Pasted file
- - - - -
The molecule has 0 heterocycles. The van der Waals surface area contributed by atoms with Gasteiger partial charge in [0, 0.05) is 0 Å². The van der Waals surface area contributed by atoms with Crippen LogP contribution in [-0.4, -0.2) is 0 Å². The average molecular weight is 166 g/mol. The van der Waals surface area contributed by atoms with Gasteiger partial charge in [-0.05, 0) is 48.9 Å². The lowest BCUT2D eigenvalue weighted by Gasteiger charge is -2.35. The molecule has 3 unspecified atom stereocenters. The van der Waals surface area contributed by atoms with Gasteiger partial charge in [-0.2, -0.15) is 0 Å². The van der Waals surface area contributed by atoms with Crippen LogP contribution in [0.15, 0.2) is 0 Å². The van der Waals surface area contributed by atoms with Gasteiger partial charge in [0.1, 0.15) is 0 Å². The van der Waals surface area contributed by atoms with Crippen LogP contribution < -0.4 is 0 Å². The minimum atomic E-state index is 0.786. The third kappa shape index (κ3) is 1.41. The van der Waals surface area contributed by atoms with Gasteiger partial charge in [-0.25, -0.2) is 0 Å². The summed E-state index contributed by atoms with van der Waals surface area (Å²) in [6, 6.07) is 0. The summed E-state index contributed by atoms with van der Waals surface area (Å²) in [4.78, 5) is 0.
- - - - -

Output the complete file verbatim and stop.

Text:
The molecule has 0 heterocycles. The van der Waals surface area contributed by atoms with Gasteiger partial charge in [0, 0.05) is 0 Å². The van der Waals surface area contributed by atoms with Crippen LogP contribution in [-0.4, -0.2) is 0 Å². The average molecular weight is 166 g/mol. The van der Waals surface area contributed by atoms with Gasteiger partial charge in [-0.05, 0) is 48.9 Å². The lowest BCUT2D eigenvalue weighted by Gasteiger charge is -2.35. The molecule has 3 unspecified atom stereocenters. The van der Waals surface area contributed by atoms with Gasteiger partial charge in [-0.2, -0.15) is 0 Å². The van der Waals surface area contributed by atoms with Crippen LogP contribution in [0.15, 0.2) is 0 Å². The van der Waals surface area contributed by atoms with Gasteiger partial charge in [0.1, 0.15) is 0 Å². The van der Waals surface area contributed by atoms with Crippen LogP contribution < -0.4 is 0 Å². The minimum atomic E-state index is 0.786. The third kappa shape index (κ3) is 1.41. The van der Waals surface area contributed by atoms with Gasteiger partial charge in [-0.25, -0.2) is 0 Å². The summed E-state index contributed by atoms with van der Waals surface area (Å²) in [6, 6.07) is 0. The summed E-state index contributed by atoms with van der Waals surface area (Å²) in [4.78, 5) is 0.